Turkey Sets up 2nd Base in Rebel-Held Syria, Blocking off Syrian Army Offensive

Astana deal only offers de-escalation to rebels distinct from al-Qaeda but Erdogan is now cutting deals with and shielding them all

Marko Marjanović is a Russia Insider deputy editor since 2014. Checkpoint Asia is his after hours project. Check it out or follow it on Facebook.

The first Turkish attempt to set up a military base in Syria’s Islamist-held Idlib failed. January a large Turkish military convoy crossed the border on the way to a strategic town of al-Eis. Two days later it withdrew back into Turkey never having reached its destination and suffering 1 dead and 2 wounded to a car bomb.

<figcaption>Days before the Syrian army rained shells on the Turkish troops in rebel-held Idlib killing 1 and wounding 6</figcaption>
Days before the Syrian army rained shells on the Turkish troops in rebel-held Idlib killing 1 and wounding 6

Earlier this week the Turks tried again and were successful. They are now constructing a large military outpost on a hill on the outskirts of al-Eis, Syria.

Turkey claims its presence is justified by the Astana de-escalation deal for Idlib. What Syria thinks about that can be gleaned from Turkish reports — arriving at their destination the Turks say they were shelled from territory under control of the Syrian army and suffered 1 dead and 6 woundedThis was Tuesday.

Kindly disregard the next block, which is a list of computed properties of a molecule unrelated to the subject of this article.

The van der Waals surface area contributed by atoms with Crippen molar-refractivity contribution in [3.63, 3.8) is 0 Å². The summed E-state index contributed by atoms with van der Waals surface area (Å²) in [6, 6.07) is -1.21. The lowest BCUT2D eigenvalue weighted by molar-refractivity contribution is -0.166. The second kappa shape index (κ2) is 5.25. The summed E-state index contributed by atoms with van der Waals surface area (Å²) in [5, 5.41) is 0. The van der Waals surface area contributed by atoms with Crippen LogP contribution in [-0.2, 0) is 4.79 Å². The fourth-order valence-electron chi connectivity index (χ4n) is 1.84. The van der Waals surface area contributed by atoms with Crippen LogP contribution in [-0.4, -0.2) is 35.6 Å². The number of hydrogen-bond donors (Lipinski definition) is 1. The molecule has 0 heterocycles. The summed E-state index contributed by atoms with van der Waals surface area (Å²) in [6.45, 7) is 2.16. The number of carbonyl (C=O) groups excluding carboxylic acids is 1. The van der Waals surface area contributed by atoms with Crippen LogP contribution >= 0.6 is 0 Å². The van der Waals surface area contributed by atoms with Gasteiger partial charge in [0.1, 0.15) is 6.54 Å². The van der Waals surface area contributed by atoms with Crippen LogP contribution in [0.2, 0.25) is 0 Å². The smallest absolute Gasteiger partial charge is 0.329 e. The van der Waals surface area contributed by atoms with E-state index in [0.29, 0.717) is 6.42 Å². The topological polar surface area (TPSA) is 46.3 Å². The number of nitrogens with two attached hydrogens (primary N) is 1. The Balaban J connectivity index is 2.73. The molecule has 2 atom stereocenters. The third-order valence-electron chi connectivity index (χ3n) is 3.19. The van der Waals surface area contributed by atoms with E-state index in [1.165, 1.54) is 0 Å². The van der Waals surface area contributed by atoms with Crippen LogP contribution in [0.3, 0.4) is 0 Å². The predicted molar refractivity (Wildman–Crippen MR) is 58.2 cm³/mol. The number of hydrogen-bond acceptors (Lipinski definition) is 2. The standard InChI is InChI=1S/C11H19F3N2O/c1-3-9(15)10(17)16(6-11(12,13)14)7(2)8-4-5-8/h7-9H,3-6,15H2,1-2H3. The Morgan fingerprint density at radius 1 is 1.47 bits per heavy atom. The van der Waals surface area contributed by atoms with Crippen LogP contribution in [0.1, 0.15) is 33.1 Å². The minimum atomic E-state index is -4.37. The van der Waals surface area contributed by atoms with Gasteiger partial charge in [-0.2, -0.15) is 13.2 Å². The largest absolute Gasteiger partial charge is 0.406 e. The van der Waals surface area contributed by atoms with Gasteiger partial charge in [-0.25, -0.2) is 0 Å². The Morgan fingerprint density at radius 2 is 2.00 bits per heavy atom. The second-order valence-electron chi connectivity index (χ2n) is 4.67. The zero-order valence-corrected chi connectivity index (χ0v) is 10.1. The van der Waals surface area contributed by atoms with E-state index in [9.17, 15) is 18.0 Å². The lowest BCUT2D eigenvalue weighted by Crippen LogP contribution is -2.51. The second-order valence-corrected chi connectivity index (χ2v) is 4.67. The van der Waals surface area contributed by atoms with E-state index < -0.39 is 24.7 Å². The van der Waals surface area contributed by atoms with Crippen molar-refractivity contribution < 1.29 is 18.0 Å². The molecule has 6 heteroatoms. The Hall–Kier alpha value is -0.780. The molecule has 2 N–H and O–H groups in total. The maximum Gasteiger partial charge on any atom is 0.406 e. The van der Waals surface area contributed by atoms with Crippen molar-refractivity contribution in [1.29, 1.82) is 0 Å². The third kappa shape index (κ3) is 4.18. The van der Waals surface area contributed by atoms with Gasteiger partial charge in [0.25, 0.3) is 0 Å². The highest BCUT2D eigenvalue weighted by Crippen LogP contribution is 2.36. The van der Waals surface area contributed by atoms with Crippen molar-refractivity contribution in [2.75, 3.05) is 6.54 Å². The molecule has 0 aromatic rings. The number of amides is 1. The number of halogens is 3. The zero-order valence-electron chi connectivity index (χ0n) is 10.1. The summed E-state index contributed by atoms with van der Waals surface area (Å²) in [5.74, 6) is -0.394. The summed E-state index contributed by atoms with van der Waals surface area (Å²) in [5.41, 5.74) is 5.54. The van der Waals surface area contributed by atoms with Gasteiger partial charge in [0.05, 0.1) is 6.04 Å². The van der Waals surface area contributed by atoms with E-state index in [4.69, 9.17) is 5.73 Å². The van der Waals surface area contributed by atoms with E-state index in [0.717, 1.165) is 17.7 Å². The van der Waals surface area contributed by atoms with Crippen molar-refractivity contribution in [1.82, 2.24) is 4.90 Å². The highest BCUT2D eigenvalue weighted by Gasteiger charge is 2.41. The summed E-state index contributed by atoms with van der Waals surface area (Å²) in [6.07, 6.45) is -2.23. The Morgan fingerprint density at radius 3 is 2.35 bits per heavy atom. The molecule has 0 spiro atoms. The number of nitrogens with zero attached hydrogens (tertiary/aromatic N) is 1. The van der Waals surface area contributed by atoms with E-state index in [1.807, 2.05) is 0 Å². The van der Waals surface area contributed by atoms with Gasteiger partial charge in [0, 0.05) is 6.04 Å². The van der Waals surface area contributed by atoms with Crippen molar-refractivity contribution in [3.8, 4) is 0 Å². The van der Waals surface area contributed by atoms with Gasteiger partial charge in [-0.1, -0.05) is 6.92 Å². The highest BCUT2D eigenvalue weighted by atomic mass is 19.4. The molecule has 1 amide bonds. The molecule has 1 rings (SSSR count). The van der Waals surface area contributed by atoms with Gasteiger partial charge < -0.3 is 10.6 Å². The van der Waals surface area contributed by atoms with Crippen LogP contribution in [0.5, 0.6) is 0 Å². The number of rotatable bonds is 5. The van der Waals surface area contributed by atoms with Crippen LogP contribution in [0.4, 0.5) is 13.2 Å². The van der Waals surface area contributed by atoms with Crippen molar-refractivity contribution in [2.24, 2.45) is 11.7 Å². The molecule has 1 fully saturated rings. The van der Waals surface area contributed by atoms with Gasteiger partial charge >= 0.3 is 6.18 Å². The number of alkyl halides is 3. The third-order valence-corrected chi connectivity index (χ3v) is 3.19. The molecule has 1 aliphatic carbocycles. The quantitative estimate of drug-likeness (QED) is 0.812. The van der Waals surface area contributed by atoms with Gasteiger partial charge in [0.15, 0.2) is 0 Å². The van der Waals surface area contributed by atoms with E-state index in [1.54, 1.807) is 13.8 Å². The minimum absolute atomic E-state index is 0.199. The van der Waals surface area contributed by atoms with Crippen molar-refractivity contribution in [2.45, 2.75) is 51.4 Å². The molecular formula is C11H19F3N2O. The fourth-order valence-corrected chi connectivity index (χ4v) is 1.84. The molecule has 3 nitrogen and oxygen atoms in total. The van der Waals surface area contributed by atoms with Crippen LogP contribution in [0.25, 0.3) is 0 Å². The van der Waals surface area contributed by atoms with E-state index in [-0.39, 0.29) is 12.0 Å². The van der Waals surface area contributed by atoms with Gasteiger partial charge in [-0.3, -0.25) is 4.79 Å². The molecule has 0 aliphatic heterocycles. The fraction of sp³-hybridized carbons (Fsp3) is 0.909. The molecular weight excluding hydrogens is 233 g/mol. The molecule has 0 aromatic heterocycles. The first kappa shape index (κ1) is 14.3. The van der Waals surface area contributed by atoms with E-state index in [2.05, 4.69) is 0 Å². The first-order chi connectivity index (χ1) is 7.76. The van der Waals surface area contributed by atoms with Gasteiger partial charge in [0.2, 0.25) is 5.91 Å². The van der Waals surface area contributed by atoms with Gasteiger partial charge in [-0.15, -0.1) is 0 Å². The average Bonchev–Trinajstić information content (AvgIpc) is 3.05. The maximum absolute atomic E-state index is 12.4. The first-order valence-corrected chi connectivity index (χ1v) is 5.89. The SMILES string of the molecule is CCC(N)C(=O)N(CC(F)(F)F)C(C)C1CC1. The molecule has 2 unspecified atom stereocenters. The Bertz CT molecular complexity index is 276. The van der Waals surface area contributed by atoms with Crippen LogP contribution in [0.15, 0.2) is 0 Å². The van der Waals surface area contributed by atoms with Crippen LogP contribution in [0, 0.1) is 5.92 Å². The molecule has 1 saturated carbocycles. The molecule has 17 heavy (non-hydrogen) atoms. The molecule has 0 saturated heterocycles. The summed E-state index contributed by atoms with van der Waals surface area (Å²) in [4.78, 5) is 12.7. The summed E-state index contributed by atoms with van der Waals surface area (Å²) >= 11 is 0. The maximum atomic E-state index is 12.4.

Undeterred the Turks fired back, and more importantly, today sent yet another military convoy under rebel escort to a Syrian village called Tell Touqan. Reportedly there, 20 kilometers to the south of al-Eis, they’re now constructing their second outpost on rebel-government lines in Idlib.

What is more Tell Touqan is just next to Abu Duhur which was recently taken in a wildly successful Syrian army offensive, and from where it was expected the second stage of offensive towards the besieged Shia enclave of Foua and Kafraya would be launched soon.

A situation where a Turkish military base finds itself as an island in Damascus-controlled territory is out of the question so the Turkish outpost must instead be seen as a security guarantee to the al-Qaeda-led rebels.

There is apparently a situation now where a neighboring state is not permitting Damascus to put down rebels in its own country, just like the US is not permitting it to retake its east from secessionist Kurds.

If this Turkish presence was indeed blessed by Moscow it is difficult to see why. The deal reached in Astana offered de-escalation only to rebels not in league with al-Qaeda. Instead Erdogan is now cutting deals with it.

Source: Checkpoint Asia

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